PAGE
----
Insolvency is the inability of a company to meet its financial obligations as and when they become due. A PPP contract typically defines Project Company insolvency as a default event giving rise to termination. The Procuring Authority will need to manage these challenges, including contemplating the possibility of terminating the PPP contract. Termination is detailed in Chapter 7 (Default and termination).
Due to the long-term nature of PPP contracts, it is possible for a Project Company to encounter some form of financial distress during the contract term; however, insolvency is rare. During the construction phase, difficulties can arise due to increased construction costs or difficulty in accessing financing, while in the operations phase it can be due to lower than expected revenues and consequent difficulties in repaying lenders. Where these difficulties continue, the Project Company is at risk of becoming insolvent, jeopardising the delivery of the services the project was designed to provide.
Contractors are also at risk of insolvency for various reasons, including factors outside the project. While contractor insolvency is not expected to lead to Project Company insolvency, it does put the delivery of services at risk, especially in the short term.
It is in no party’s interest for the Project Company to fall into insolvency. In such an event, the Procuring Authority will need to finish the project with little leverage for negotiating favourable terms with a replacement Project Company.
Across the 204 projects with data covered by the study, 3% of Project Companies had gone insolvent and 7% of key contractors (including suppliers) had gone insolvent. The timeframe of the projects studied (i.e. those that reached financial close between 2005 and 2015, inclusive) means that most of the projects are still ongoing, so these numbers could increase.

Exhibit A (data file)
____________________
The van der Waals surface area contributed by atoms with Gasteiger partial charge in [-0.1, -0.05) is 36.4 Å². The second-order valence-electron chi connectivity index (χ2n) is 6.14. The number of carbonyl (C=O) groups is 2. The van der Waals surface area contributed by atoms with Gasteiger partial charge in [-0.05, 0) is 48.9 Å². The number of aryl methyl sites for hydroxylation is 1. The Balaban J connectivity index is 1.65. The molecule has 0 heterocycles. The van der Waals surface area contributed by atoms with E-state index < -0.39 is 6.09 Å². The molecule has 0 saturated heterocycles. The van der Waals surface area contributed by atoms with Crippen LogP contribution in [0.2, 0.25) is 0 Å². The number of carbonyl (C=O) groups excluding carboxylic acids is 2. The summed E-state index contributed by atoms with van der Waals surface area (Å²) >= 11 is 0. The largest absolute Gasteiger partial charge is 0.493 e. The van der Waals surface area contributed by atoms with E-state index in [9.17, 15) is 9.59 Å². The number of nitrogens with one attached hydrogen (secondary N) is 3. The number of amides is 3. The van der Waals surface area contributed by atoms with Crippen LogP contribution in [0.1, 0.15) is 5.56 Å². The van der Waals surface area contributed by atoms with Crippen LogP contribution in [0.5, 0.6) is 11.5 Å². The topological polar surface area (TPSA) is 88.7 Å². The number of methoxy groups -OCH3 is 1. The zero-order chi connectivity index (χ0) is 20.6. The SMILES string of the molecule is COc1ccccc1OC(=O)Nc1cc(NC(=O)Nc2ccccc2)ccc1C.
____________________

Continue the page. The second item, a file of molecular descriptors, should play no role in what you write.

There is no one-size-fits-all solution to dealing with a Project Company that is experiencing financial distress. PPP projects are unique, with bespoke contractual arrangements, and there are different applicable laws according to local jurisdictions. This guidance therefore sets out the principles that should be followed and some common circumstances. However, in the case of Project Company or contractor insolvency, each Procuring Authority will have to analyse its situation and weigh up all available options.
This chapter provides a background to issues around insolvency of Project Companies and key contractors Section 6.1 (Background) and provides guidance on managing insolvency and financial distress. The key elements to successfully managing insolvency are summarised below and detailed in Section 6.2 (Guidance).
A. Monitor the financial performance of the Project Company to prepare for issues
B. Monitor the financial performance of the key contractors whose failure could affect the project, and ensure the Project Company is complying with its payment obligations
C. Assess the cause of the Project Company's financial distress, as it may affect how to best proceed
D. Even where the financial distress is caused by the Project Company, the Procuring Authority should consider the full financial and non-financial implications of allowing the Project Company to fall into insolvency
E. Where the financial distress is not caused by the Project Company’s failure, work with the Project Company
F. Seek legal advice in the case of insolvency or near insolvency of the Project Company
G. Consider the potentially conflicting interests of the Project Company’s directors
Section 6.3 (Summary data analysis) provides a summary of data analysis with respect to insolvency of Project Companies and contractors.